[Date Prev][Date Next][Thread Prev][Thread Next][Date Index][Thread Index][Subject Index][Author Index]

RE: On the subject of mysterious absences...The Answer

Adam (adam@crowlspace.com) wrote:  

> Tim, whatever you wrote got chewed by the list-server, but Dan seems to
> have responded to it. What did the original say as he only preserves
> part in his reply?  

Yeah, sorry about that.  David's response preserves most of my original 

I'll add that the following paper offers a nice summary, despite being nearly 
10 years old.  Although the authors recover a turtle+sauropterygian clade 
(within Lepidosauromorpha), they do discuss some of the problems associated 
with pinning down turtle relationships.  

Rieppel O. & Reisz, R.R. (1999). The origin and early evolution of turtles.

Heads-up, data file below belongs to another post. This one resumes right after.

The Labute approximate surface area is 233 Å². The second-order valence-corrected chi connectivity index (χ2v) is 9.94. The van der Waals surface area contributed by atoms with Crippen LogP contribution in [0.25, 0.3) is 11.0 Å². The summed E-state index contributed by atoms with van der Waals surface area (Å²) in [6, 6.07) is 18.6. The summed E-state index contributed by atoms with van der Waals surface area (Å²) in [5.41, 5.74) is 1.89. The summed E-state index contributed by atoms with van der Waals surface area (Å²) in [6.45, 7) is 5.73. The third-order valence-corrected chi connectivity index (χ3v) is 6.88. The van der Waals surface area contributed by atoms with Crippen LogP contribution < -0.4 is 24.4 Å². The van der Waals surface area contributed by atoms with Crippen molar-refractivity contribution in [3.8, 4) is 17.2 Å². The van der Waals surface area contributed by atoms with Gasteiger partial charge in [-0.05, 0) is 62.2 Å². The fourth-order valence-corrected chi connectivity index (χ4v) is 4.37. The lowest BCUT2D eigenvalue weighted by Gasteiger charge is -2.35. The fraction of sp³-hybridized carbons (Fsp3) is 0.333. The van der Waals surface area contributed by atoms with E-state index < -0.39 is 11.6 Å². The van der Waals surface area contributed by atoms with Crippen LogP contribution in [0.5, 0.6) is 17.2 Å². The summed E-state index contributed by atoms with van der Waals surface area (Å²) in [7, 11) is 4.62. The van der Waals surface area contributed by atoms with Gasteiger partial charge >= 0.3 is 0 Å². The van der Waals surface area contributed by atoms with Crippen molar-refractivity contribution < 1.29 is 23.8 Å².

Annual Review of Ecology and Systematics 30: 1-22.   

Abstract: "A critical reexamination of turtle relationships continues to 
support asister-group relationship of turtles with a clade of marine reptiles, 
Sauropterygia, within crown-group Diapsida (Sauria).  The high Homoplasy Index 
raises concerns about the phylogenetic information content of various 
morphological characters in broad scale phylogenetic analyses.  Such analyses 
may also suffer from inadequate statements of primary homology.  Several such 
statements that have played an important role in the analysis of turtle 
relationships (dermal armor, acromion, astragalo-calcaneal complex, hooked 
fifth metatarsal) are reviewed in detail.  An evolutionary scenario for the 
origin of the turtle bauplan suggests an aquatic origin of turtles, which is 
supported not only by their sauropterygian relationships, but also by 
paleobiogeographic and stratigraphic considerations.  However, turtle 
relationships remain labile, and further investigations of their relationships 
are required,
 involving molecular and physiological data."  


Spell a grand slam in this game where word skill meets World Series. Get in the